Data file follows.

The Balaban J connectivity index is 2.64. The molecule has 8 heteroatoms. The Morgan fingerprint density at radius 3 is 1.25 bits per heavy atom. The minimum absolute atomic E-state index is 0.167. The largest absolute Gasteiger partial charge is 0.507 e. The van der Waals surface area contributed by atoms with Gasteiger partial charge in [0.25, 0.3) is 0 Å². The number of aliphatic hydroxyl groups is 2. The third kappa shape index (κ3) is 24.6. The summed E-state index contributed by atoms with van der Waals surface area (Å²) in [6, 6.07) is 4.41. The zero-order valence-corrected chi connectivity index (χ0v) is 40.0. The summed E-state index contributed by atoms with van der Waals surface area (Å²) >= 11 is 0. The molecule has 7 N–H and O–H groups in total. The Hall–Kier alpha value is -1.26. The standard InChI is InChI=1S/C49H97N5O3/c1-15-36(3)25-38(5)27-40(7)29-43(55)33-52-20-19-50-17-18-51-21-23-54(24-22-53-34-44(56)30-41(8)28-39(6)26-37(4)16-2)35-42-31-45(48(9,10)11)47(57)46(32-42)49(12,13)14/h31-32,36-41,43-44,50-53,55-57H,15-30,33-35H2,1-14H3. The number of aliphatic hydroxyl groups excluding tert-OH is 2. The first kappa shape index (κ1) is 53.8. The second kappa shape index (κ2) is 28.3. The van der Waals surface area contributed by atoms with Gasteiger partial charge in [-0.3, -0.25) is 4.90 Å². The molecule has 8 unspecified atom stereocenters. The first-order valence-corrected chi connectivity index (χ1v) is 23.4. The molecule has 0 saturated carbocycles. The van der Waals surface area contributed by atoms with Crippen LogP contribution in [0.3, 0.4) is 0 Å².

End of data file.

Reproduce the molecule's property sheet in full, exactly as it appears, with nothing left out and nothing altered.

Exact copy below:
The Balaban J connectivity index is 2.64. The molecule has 8 heteroatoms. The Morgan fingerprint density at radius 3 is 1.25 bits per heavy atom. The minimum absolute atomic E-state index is 0.167. The largest absolute Gasteiger partial charge is 0.507 e. The van der Waals surface area contributed by atoms with Gasteiger partial charge in [0.25, 0.3) is 0 Å². The number of aliphatic hydroxyl groups is 2. The third kappa shape index (κ3) is 24.6. The summed E-state index contributed by atoms with van der Waals surface area (Å²) in [6, 6.07) is 4.41. The zero-order valence-corrected chi connectivity index (χ0v) is 40.0. The summed E-state index contributed by atoms with van der Waals surface area (Å²) >= 11 is 0. The molecule has 7 N–H and O–H groups in total. The Hall–Kier alpha value is -1.26. The standard InChI is InChI=1S/C49H97N5O3/c1-15-36(3)25-38(5)27-40(7)29-43(55)33-52-20-19-50-17-18-51-21-23-54(24-22-53-34-44(56)30-41(8)28-39(6)26-37(4)16-2)35-42-31-45(48(9,10)11)47(57)46(32-42)49(12,13)14/h31-32,36-41,43-44,50-53,55-57H,15-30,33-35H2,1-14H3. The number of aliphatic hydroxyl groups excluding tert-OH is 2. The first kappa shape index (κ1) is 53.8. The second kappa shape index (κ2) is 28.3. The van der Waals surface area contributed by atoms with Gasteiger partial charge in [-0.3, -0.25) is 4.90 Å². The molecule has 8 unspecified atom stereocenters. The first-order valence-corrected chi connectivity index (χ1v) is 23.4. The molecule has 0 saturated carbocycles. The van der Waals surface area contributed by atoms with Crippen LogP contribution in [0.3, 0.4) is 0 Å².